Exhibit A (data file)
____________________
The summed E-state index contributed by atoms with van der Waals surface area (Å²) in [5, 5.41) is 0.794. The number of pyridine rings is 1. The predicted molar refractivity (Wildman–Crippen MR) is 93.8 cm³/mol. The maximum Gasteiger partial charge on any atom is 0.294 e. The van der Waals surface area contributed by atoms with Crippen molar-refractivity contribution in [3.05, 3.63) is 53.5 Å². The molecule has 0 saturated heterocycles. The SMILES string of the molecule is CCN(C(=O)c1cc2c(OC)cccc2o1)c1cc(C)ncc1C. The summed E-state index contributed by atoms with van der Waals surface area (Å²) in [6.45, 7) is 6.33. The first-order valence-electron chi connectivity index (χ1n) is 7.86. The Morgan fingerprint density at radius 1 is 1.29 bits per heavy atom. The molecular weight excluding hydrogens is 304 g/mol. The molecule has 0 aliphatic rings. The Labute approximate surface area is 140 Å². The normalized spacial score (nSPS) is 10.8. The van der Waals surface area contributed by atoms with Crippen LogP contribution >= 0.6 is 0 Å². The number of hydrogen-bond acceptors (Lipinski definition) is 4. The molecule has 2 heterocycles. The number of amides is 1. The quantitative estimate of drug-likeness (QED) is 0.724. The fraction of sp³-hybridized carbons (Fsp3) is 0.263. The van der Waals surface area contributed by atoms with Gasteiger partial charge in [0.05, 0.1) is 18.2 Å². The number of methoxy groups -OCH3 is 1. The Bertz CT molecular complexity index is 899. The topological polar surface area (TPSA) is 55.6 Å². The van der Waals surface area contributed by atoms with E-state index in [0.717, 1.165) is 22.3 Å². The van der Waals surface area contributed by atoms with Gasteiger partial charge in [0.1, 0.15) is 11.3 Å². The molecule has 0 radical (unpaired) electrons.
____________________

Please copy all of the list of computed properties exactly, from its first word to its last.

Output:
The summed E-state index contributed by atoms with van der Waals surface area (Å²) in [5, 5.41) is 0.794. The number of pyridine rings is 1. The predicted molar refractivity (Wildman–Crippen MR) is 93.8 cm³/mol. The maximum Gasteiger partial charge on any atom is 0.294 e. The van der Waals surface area contributed by atoms with Crippen molar-refractivity contribution in [3.05, 3.63) is 53.5 Å². The molecule has 0 saturated heterocycles. The SMILES string of the molecule is CCN(C(=O)c1cc2c(OC)cccc2o1)c1cc(C)ncc1C. The summed E-state index contributed by atoms with van der Waals surface area (Å²) in [6.45, 7) is 6.33. The first-order valence-electron chi connectivity index (χ1n) is 7.86. The Morgan fingerprint density at radius 1 is 1.29 bits per heavy atom. The molecular weight excluding hydrogens is 304 g/mol. The molecule has 0 aliphatic rings. The Labute approximate surface area is 140 Å². The normalized spacial score (nSPS) is 10.8. The van der Waals surface area contributed by atoms with Crippen LogP contribution >= 0.6 is 0 Å². The number of hydrogen-bond acceptors (Lipinski definition) is 4. The molecule has 2 heterocycles. The number of amides is 1. The quantitative estimate of drug-likeness (QED) is 0.724. The fraction of sp³-hybridized carbons (Fsp3) is 0.263. The van der Waals surface area contributed by atoms with Gasteiger partial charge in [0.05, 0.1) is 18.2 Å². The number of methoxy groups -OCH3 is 1. The Bertz CT molecular complexity index is 899. The topological polar surface area (TPSA) is 55.6 Å². The van der Waals surface area contributed by atoms with E-state index in [0.717, 1.165) is 22.3 Å². The van der Waals surface area contributed by atoms with Gasteiger partial charge in [0.1, 0.15) is 11.3 Å². The molecule has 0 radical (unpaired) electrons.